Liz in Ink said... “I spent my first book advance on a trip to the Geraldine Dodge Poetry Festival.” Bet she left feeling richer, despite the lighter wallet. She posted Norman Dubie’s “Of Politics & Art.” http://liz-scanlon.livejournal.com/83677.html
Becky made me hungry with Alien Conspiracy, Or The Cheese Song by Andrew Peterson. Be prepared for a cheesy photo.http://blbooks.blogspot.com/2008/09/poetry-friday-alien-conspiracy-cheese.html Yat-Yee is going multi-sensory with a Taylor Mali poem about music: http://yatyeechong.blogspot.com/. She also reminds us, “Don't forget to enter the free book giveaway of Red Glass.”
MotherReader has more animal poems in her review of The Seldom-Ever-Shady Glades. The children’s book is illustrated with beautiful quilt-art that you can check out at: http://www.motherreader.com/2008/09/poetry-friday-seldom-ever-shady-glades.html deowriter has a Lucille Clifton poem from a collection edited by Naomi Shihab Nye. http://maclibrary.edublogs.org/2008/09/19/poetry-friday-from-what-have-you-lost/ Both poets will be at Dodge this year. Meehumm at Semicolon has an original poem by her nine-year-old “misspellings and lack of meter abound. Mom, of course, thinks its precious.” So do I! http://www.semicolonblog.com/?p=2672 barefootinhighheels is one of several people new to Poetry Friday. Follow the link to a poem from a Barefoot Books collection, “Someone I Like, Poems About People.” Find a coupon at this blog for Barefoot Books -- a wonderful series of themed folklore, poetry and short story collections for kids. http://barefootinhighheels.wordpress.com/2008/09/19/poetry-friday/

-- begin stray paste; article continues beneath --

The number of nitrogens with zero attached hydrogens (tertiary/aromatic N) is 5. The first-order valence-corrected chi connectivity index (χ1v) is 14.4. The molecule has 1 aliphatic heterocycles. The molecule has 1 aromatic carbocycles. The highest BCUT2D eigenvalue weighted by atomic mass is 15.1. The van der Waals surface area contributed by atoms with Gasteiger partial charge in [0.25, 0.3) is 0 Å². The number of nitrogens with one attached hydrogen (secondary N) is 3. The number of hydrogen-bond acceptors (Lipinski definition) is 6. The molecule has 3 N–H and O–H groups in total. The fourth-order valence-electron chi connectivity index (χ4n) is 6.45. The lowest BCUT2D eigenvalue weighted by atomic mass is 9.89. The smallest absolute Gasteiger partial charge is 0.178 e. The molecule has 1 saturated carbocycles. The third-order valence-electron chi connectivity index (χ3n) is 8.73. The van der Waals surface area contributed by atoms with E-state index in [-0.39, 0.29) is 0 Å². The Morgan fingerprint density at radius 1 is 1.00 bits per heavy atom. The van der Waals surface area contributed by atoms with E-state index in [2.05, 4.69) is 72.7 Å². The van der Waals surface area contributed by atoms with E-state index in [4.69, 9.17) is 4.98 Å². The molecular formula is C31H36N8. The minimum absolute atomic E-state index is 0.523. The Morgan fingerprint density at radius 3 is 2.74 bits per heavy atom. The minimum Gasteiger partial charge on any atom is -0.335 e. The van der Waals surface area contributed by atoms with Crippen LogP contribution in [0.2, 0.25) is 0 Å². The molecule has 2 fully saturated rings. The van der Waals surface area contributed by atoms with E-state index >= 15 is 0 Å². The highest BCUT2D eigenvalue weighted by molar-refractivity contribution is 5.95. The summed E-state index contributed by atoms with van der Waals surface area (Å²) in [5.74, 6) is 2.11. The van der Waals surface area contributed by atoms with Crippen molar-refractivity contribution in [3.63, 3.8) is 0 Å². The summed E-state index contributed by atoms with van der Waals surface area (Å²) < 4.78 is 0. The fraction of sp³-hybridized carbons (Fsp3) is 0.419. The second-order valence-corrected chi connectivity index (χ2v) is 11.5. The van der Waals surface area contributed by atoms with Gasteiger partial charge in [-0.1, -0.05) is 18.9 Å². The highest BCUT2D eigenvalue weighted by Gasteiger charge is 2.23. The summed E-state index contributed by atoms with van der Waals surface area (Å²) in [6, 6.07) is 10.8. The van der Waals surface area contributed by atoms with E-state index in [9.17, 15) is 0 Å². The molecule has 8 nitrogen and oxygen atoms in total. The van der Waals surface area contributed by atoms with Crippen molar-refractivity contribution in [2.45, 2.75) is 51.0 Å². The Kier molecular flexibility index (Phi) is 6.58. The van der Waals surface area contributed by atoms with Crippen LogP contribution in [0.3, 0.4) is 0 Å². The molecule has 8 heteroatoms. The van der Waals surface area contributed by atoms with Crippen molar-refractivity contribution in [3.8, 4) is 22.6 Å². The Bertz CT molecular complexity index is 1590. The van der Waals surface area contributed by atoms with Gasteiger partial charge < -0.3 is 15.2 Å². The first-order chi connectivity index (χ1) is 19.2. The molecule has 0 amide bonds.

Kim of Page After Page is also new to Poetry Friday. She’s giving us “The Moon,” courtesy of Robert Louis Stevenson. http://pageafterpage-kim.blogspot.com/2008/09/moon-moon-has-face-like-clock-in-hall.html
Kelly Fineman is better late than never with an Emily Dickinson autumn poem. http://kellyrfineman.livejournal.com/334927.html Janet at The Write Sisters introduces the poetry of Wilma Elizabeth McDaniel with some powerful poems, including “Roster.”http://thewritesisters.blogspot.com/2008/09/wilma-elizabeth-mcdaniel.html
A counterpoint to “Stella Unleashed,” Anamaria (bookstogether) has a quote from and a comment about Catherine Lazo's rhyming picture book “Someday When My Cat Can Talk”:http://bookstogether.squarespace.com/blog/2008/9/19/pf-someday-when-my-cat-can-talk.html
Charlotte discusses an update of “I Know an Old Lady Who Swallowed a Fly.” This one’s called “I Know an Old Teacher,” by Anne Bowen: http://charlotteslibrary.blogspot.com/2008/09/i-know-old-teacher-by-anne-bowen.html david elzey has a beautiful prayer for Easter Island, which he says current occupants call: Te Pito O Te Henua http://fomagrams.wordpress.com/2008/09/19/poetry-friday-from-the-belly-button-of-the-world/
Suzanne at Adventures in Daily Living has another seasonal poem, Applesauce. (It's by Ted Kooser, who will also be at Dodge.) And I’ll close with a welcome to Fiddler at Rockhound Place. She’s bringing J.R.R. Tolkein’s “Far Over the Misty Mountains” to her first Poetry Friday. Thanks, everyone, for your comments and links. Hosting was a blast! See you next Friday.